Immersed as I've been in the Hegel/Marx tradition, and in particular "Western Marxism" (Adorno, Marcuse, and Debord), I tend to frame problems in terms of the relationship between "immediacy" and "mediation." (One can even see criticisms of Hegel in terms of this frame -- for example, by reading Deleuze as responding to Hegel's critique of pure immediacy.)
This frame of reference opened up for me a certain picture of Internet communication. It may seem, to the naive, as though the Internet in general, and blogging in particular, has made possible a new avenue of immediate encounter between human beings. And there is something both true and seductive about this naivete. But this must not be allowed to obscure the fact that I am sitting alone in my apartment as I type this, in a state of undress that would not be widely received in public, and that as you read these words under conditions entirely outside of my capacity to affect.
The situation is not dissimilar from writing in general -- and some theorists have argued for a causal relation between writing as technology and the cognitive transformation that made abstract thought possible -- but for the instantaneous character of Internet communications. The previously unimaginable speed of Internet communications have seemingly collapsed the distance between "the private" (me, in my apartment, lounging in a bathrobe) and "the public" (everyone else).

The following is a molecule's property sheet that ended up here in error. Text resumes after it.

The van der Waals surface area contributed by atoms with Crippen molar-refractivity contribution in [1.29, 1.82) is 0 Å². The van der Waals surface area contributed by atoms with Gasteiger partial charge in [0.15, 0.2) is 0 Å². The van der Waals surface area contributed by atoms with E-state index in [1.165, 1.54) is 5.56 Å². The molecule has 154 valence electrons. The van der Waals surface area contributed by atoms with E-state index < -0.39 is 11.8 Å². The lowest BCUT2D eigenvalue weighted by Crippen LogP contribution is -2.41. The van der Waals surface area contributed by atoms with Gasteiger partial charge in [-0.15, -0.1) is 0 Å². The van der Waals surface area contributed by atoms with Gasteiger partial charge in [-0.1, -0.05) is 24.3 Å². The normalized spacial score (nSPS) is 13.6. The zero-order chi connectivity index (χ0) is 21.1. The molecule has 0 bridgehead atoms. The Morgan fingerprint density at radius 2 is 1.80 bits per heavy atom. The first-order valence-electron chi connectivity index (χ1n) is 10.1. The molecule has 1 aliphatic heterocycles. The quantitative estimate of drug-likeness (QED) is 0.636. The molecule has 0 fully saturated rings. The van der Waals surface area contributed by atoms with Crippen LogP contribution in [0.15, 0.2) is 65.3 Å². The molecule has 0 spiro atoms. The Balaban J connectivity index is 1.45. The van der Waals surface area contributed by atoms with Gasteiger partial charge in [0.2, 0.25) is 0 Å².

Yet the distance has only been transformed. When we talk with others in our real lives, the interplay of voices takes place within a context of somatic sounds -- sighs, breaths, pauses, grunts, sniffs . . . lively debates while eating or drinking result in a dialectic of what is going into one's mouth and what is coming out. (Sips of coffee or beer create the openings in which another may speak.) The art of writing removes the somatic cues and rhythms, but in all writing up to the Electronic Age, this was implicitly acknowledged; consequently there was an art of writing in which grammatical and rhetorical structures complemented the loss of somatic context. But the art was informed by a sense of time -- a sense that writing well required an investment of one's time, and that it took time also to read well.
In the Electronic Age, we do not read -- we scan -- and consequently we no longer write in order to be read. What is written is to be read immediately, thereby instilling in us a false sense of immediacy. The mediation is concealed.